Skin doctor reveals five TikTok trends to avoid & why they could be dangerous

Skin doctor reveals five TikTok trends to avoid & why they could be dangerous

USERS ON TikTok have a hack or handy tip for just about everything, from cleaning around your home, parenting advice to skincare hacks.

However, not all of these hacks and tips may be as safe as you think as Dr Ahmed El Muntasar knows all too well.

5 TikTok Beauty Hacks to Avoid by Dr Ahmed El Muntasar

Dr Ahmed is a leading aesthetics doctor in the UK[/caption]

As an NHS GP and aesthetics doctor, Dr Ahmed is passionate about education people around the potential dangers of these skincare trends and uses his own social media accounts to make people aware.

He said: “TikTok is such a minefield for skincare advice and trends and if you’re the average person it’s really hard to know which videos are based on real knowledge or are just random ideas that can actually cause more harm to your skin.”

Dr Ahmed has seen lots of people come to him seeking corrective treatment on DIY treatments they have done at home after seeing them on social media.


Using aspirin to make a face mask

The ‘aspirin facial’ trend, has grown popular on the social media app, but Dr Ahmed said this trend is a big no-no.

In one video, a woman shows how she makes a face mask using aspirin tablets by crushing them into a fine powder and adding water to make a paste to apply onto her skin.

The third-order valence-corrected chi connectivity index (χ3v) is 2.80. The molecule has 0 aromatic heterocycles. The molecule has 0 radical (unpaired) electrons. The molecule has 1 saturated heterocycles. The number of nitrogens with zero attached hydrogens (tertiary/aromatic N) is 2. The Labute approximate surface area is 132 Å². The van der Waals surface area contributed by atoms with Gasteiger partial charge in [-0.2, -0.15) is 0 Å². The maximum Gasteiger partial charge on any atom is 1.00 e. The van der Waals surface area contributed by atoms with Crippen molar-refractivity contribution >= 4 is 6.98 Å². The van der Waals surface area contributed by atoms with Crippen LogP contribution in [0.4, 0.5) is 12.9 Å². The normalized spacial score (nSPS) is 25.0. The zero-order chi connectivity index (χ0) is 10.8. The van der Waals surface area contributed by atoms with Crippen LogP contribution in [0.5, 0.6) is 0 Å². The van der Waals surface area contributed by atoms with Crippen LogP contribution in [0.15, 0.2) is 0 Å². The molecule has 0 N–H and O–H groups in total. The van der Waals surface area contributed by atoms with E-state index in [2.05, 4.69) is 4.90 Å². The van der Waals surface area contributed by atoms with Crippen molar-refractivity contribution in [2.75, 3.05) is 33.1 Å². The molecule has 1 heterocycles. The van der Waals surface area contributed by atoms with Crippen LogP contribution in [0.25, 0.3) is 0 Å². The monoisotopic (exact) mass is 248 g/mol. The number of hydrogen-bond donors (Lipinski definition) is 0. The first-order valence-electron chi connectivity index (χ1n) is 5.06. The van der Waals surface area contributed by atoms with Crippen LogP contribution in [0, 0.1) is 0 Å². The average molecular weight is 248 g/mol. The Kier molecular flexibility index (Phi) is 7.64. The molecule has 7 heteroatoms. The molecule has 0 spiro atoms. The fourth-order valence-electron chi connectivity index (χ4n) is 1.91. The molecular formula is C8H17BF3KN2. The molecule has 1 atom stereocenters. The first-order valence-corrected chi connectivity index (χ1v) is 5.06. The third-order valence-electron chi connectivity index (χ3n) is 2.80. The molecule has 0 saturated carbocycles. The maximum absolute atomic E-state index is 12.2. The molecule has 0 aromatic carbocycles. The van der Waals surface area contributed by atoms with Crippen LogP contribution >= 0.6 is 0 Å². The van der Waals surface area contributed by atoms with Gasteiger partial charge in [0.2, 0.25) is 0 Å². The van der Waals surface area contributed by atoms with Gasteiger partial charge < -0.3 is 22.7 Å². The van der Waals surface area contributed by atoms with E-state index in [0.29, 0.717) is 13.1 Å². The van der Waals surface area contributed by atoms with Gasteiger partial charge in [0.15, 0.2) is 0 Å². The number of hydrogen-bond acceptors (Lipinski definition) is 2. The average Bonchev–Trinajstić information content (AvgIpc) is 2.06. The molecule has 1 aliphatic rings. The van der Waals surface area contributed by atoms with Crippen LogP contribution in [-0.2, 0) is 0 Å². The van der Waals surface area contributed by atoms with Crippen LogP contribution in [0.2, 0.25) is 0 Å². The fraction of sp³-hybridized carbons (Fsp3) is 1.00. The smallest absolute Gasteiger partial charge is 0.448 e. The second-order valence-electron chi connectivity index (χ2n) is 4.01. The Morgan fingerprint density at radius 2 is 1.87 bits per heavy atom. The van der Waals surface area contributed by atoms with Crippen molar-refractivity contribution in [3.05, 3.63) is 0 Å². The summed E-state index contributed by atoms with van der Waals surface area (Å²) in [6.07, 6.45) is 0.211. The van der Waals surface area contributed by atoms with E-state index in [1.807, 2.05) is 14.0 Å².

She massages it into her face, so it can exfoliate the skin and she then leaves it for 10 to 15 minutes before washing it off.

In the video, she said she uses this method to get rid of pimples overnight.

Dr Ahmed said aspirin has anti-inflammatory properties and if taken orally, can help with skin inflammation and acne, but not applied directly to the skin.

“Aspirin is similar in chemical structure to salicylic acid – which is a known exfoliator.

“However, aspirin purchased from over the counter, which is meant for oral use, will mean the concentration will be off and potentially dangerous for your skin.

“Any kind of salicylic acid for use directly onto the skin is usually around 2% concentration, any higher than this will mean the product is acting more like a skin peel which needs to be done under medical supervision.”

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She uses four aspirin tablets and crushes them with water to make a paste[/caption]

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Dr Ahmed said this could cause damage to the skin[/caption]

Using makeup removing wipes

Although makeup wipes are popular for many as a quick remover or first cleanse, Dr Ahmed suggests not to use them.

He said: “What they really do is move your makeup around and not wash it off.

“If you want something that goes into your pores to clean them out you should use micellar water, all day, every day.

“Plus, think about the planet.”

Icing your skin to clear acne

Another skincare hack Dr Ahmed has looked at is icing your skin to get rid of acne.

In one TikTok video the woman says to run an ice cube on your face for five minutes to reduce redness, inflammation and to decrease the look of pores.

She also said to not wash your face in the shower and to always use a separate clean towel to dry your face.